Welcome to my very-first post in a series I like to call “Throwback Travels,” in which I document my travels prior to 2013, the year that I started this blog. Having recently discovered some old travel photos from my mid-to-late teen years, I decided to share with you some of them- for nostalgia’s sake! 🙂
I’ll be dedicating this week to my adventures in Scandinavia, which I went back in the summer of 2012 with my family. From Copenhagen to St. Petersburg, I spent about eight to ten days visiting these fantastic cities in the north of Europe!
First stop is Copenhagen, Denmark, which is situated on a peninsula and is home to plenty of scenic harbors and of course, the famous Danish pastries!
That said, my family and I flew into Copenhagen after a four-hour layover in London’s Heathrow Airport (exhausting, but made it). We arrived in the city in the evening; although it was perhaps past 19h00, even 20h00, when we got to our hotel, it was still light out! Definitely gives you the opportunity to stay outdoors longer. Really, summertime in Europe does that to you…however, my family and I chose not to go out, since we were tired and decided to turn in for the night- we would start off our visit of the city the following morning.
The next day, we woke up and were out of the hotel by 8h00. We decided to get some Danish pastries for breakfast (when in Denmark…why not?), and so we took the bus over to one of the bakeries, known to be one of the best in the city. However, we had missed our stop, and had gone over an extra few blocks, so we had to retrace our steps. We got to the pastry shop, ordered our pastries, and dug in! I ate two pastries: a chocolate swirl pastry with nut paste inside and a chocolate croissant. Even had a bit of my sister’s chocolate mousse, which was very rich and creamy. Call me a fatty, but I don’t care! 😛
After our *very fulfilling* breakfast, we headed out to visit the Little Mermaid statue, inspired by the titular character in Danish writer Hans Christian Andersen, who is also famous for writing other classic fairy tales like “The Emperor’s New Clothes” and “The Ugly Duckling.” To be frank, the statue’s a bit unassuming (small at only four feet), but at least we got to see it while in Copenhagen!
Next, we set off for Nyhavn, the colorful, picturesque harbor that was once notorious for alcohol, sailors, and prostitutes, but has since become a huge tourist hot spot. We walked over there and passed through the Amalienborg, the home of the Danish royal family. We arrived at Nyhavn, admiring the lovely houses by the harbor before taking a one-hour boat ride around the harbor. During the ride, we saw the Opera House and the Christiansborg Palace, as well as several famous Danish statues and Noma, the #1 Michelin-starred restaurant in the world (and notoriously difficult to make a dining reservation). Although quite hot at mid-day, there was nevertheless a nice, sea breeze blowing into the harbor, which made things a bit more refreshing. Ahhh…
Once the boat ride was finished, we decided to amble back to our hotel, in order to rest up before going out to dinner later that evening. Along the way, we passed through Strøget, the busy shopping center of Copenhagen and one of the longest streets in Europe at 1.1 kilometers. I had been meaning to try smørrebrød, a traditional Danish open-face sandwich, since we came across a few restaurants there that had it, but we didn’t really want to stop to sit down and eat (and getting smørrebrød required us to), so we ended up skipping it, to my disappointment. Will have to return to Denmark to give it a try someday!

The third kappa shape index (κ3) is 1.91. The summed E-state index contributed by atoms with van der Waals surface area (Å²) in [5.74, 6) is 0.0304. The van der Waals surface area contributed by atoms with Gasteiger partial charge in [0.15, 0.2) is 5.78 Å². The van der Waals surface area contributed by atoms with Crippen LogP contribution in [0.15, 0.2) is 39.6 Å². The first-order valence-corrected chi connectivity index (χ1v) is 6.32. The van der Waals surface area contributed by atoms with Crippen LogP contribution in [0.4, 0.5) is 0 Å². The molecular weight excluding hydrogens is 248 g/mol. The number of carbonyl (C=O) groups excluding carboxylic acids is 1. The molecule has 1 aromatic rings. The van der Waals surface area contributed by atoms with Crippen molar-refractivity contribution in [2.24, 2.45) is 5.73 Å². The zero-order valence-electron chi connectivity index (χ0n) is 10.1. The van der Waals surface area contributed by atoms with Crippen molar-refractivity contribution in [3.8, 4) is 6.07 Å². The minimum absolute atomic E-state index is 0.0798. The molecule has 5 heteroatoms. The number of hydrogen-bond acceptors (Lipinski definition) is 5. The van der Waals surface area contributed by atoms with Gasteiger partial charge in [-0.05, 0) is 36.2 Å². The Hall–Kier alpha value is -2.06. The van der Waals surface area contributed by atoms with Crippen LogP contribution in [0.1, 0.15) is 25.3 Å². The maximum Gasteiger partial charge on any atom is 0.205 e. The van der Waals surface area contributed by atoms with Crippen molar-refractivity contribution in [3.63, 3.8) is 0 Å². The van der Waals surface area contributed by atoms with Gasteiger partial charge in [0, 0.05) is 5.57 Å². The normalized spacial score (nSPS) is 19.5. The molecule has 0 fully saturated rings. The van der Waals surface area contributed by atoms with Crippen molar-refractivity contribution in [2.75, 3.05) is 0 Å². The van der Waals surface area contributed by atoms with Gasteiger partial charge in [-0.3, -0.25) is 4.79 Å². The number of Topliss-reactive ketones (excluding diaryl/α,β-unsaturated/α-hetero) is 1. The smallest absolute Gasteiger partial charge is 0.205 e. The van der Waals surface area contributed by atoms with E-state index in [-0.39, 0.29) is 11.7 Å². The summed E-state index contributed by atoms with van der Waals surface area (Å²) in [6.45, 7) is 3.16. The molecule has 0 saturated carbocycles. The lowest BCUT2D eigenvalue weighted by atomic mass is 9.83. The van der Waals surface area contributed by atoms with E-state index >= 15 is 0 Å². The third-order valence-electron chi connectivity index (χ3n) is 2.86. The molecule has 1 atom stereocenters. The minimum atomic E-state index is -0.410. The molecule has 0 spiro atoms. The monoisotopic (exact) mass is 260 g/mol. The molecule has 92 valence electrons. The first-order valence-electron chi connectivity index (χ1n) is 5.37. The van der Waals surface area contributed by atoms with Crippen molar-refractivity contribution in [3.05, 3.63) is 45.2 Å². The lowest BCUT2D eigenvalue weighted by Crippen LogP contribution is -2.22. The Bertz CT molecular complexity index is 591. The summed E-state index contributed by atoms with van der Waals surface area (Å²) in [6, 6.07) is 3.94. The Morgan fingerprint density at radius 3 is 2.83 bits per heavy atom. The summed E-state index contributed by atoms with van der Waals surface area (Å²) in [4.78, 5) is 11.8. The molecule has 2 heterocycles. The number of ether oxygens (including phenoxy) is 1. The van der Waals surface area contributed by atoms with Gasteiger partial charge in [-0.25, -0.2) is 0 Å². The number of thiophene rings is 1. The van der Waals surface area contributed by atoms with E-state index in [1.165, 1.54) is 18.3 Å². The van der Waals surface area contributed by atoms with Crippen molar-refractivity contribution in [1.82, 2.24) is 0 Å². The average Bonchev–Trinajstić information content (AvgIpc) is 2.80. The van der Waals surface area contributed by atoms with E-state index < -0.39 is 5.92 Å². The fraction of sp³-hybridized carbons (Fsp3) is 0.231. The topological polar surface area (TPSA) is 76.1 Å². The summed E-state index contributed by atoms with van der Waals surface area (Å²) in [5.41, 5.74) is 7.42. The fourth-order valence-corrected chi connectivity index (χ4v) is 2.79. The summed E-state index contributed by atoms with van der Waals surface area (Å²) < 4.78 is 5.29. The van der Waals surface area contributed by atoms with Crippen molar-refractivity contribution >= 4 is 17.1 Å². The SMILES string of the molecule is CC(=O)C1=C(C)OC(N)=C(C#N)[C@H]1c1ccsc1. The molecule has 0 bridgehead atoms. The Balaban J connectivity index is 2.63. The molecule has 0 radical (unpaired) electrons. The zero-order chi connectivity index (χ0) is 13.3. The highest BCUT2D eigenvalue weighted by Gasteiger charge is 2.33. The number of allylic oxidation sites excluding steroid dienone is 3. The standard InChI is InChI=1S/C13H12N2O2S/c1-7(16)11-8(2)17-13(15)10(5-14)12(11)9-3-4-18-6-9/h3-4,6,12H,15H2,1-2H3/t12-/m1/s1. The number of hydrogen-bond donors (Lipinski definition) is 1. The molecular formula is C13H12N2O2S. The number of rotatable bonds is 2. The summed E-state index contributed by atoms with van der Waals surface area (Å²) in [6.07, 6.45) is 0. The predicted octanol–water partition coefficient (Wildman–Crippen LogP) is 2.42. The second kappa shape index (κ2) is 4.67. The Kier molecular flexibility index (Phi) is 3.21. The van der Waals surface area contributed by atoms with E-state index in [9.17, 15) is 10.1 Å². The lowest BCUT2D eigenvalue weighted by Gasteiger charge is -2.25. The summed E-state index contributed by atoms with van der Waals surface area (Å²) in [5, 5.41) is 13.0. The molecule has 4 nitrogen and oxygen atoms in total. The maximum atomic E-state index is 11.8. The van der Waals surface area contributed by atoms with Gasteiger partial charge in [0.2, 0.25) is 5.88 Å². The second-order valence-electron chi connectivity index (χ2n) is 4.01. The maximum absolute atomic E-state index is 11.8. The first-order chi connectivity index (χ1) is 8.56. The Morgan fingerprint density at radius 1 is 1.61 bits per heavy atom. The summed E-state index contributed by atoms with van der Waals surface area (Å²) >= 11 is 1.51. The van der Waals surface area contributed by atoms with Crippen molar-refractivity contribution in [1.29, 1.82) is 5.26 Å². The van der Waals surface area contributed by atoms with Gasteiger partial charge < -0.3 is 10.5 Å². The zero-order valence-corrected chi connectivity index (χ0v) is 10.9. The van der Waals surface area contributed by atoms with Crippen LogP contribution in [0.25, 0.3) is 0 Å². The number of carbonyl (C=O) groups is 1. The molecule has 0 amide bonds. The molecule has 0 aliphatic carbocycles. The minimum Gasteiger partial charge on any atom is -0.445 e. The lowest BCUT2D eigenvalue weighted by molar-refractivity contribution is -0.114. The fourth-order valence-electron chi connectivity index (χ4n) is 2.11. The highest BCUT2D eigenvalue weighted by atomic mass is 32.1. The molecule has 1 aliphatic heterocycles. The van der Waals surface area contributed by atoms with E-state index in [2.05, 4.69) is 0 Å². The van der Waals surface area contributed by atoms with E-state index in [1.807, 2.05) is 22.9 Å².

We returned to our hotel, where I crashed on the bed for half-an-hour before we headed out later in the evening to get dinner. We decided to try Madklubben, a Danish restaurant which I had looked up beforehand, which had good reviews online. Thankfully, it was also within walking distance from our hotel, so we headed over there.
Madklubben turned out to be a smaller restaurant than I had imagined, as we were seated pretty tightly in a dim, tavern-style setting. The meal was offered in one to four courses of your choosing; I opted just for three courses, in case I got too full. I began by ordering the “starter of the day” (which turned out to be chopped cod salad), then lamb with cabbage, and finished off with a buttermilk pudding for dessert. All was tasty and of good quality…even better that it was affordable for our budget, considering that Denmark and the Scandinavian countries in general are not necessarily cheap places to travel to! With our bellies full, we headed back to our hotel for some shut-eye, as we were leaving the following day to board our ship for a seven to eight-day cruise in the Baltic.
Overall, I would say that I had a good time in Copenhagen, although it was a rather short stay (two nights, one day). I would’ve loved to have stayed a bit longer, just to try smørrebrød and also to visit the Tivoli Gardens (although it is crazy expensive). That gives me incentive to try the next time I’m in Europe, which I’m hoping to return to soon!
More to come on my “Throwback Travels” series. Next stop: Oslo, Norway!
— The Finicky Cynic
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